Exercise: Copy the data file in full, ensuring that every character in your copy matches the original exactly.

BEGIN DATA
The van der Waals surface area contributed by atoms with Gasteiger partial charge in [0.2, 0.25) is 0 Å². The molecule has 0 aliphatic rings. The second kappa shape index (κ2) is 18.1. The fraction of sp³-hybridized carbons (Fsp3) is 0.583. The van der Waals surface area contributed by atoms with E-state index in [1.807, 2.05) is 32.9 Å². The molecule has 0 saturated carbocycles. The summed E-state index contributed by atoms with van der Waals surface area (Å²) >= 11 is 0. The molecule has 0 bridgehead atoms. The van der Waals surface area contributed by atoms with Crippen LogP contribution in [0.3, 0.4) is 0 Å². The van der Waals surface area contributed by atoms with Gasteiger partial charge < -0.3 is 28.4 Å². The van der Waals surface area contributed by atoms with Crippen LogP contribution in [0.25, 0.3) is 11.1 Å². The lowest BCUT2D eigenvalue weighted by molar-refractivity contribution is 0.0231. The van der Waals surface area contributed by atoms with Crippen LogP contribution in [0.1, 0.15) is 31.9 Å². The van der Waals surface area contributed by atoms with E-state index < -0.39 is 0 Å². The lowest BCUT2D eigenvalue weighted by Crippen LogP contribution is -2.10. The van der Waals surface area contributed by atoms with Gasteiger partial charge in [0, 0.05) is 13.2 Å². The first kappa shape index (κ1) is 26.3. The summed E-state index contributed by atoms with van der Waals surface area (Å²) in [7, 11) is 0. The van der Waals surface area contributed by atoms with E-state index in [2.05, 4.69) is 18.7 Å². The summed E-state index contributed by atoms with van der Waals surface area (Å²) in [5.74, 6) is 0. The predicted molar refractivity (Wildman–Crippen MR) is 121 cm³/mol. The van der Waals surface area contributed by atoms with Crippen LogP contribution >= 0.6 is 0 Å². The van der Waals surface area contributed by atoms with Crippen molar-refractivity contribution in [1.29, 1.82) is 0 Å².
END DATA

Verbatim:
The van der Waals surface area contributed by atoms with Gasteiger partial charge in [0.2, 0.25) is 0 Å². The molecule has 0 aliphatic rings. The second kappa shape index (κ2) is 18.1. The fraction of sp³-hybridized carbons (Fsp3) is 0.583. The van der Waals surface area contributed by atoms with E-state index in [1.807, 2.05) is 32.9 Å². The molecule has 0 saturated carbocycles. The summed E-state index contributed by atoms with van der Waals surface area (Å²) >= 11 is 0. The molecule has 0 bridgehead atoms. The van der Waals surface area contributed by atoms with Crippen LogP contribution in [0.3, 0.4) is 0 Å². The van der Waals surface area contributed by atoms with Gasteiger partial charge < -0.3 is 28.4 Å². The van der Waals surface area contributed by atoms with Crippen LogP contribution in [0.25, 0.3) is 11.1 Å². The lowest BCUT2D eigenvalue weighted by molar-refractivity contribution is 0.0231. The van der Waals surface area contributed by atoms with Crippen LogP contribution in [0.1, 0.15) is 31.9 Å². The van der Waals surface area contributed by atoms with E-state index < -0.39 is 0 Å². The lowest BCUT2D eigenvalue weighted by Crippen LogP contribution is -2.10. The van der Waals surface area contributed by atoms with Gasteiger partial charge in [0, 0.05) is 13.2 Å². The first kappa shape index (κ1) is 26.3. The summed E-state index contributed by atoms with van der Waals surface area (Å²) in [7, 11) is 0. The van der Waals surface area contributed by atoms with E-state index in [2.05, 4.69) is 18.7 Å². The summed E-state index contributed by atoms with van der Waals surface area (Å²) in [5.74, 6) is 0. The predicted molar refractivity (Wildman–Crippen MR) is 121 cm³/mol. The van der Waals surface area contributed by atoms with Crippen LogP contribution >= 0.6 is 0 Å². The van der Waals surface area contributed by atoms with Crippen molar-refractivity contribution in [1.29, 1.82) is 0 Å².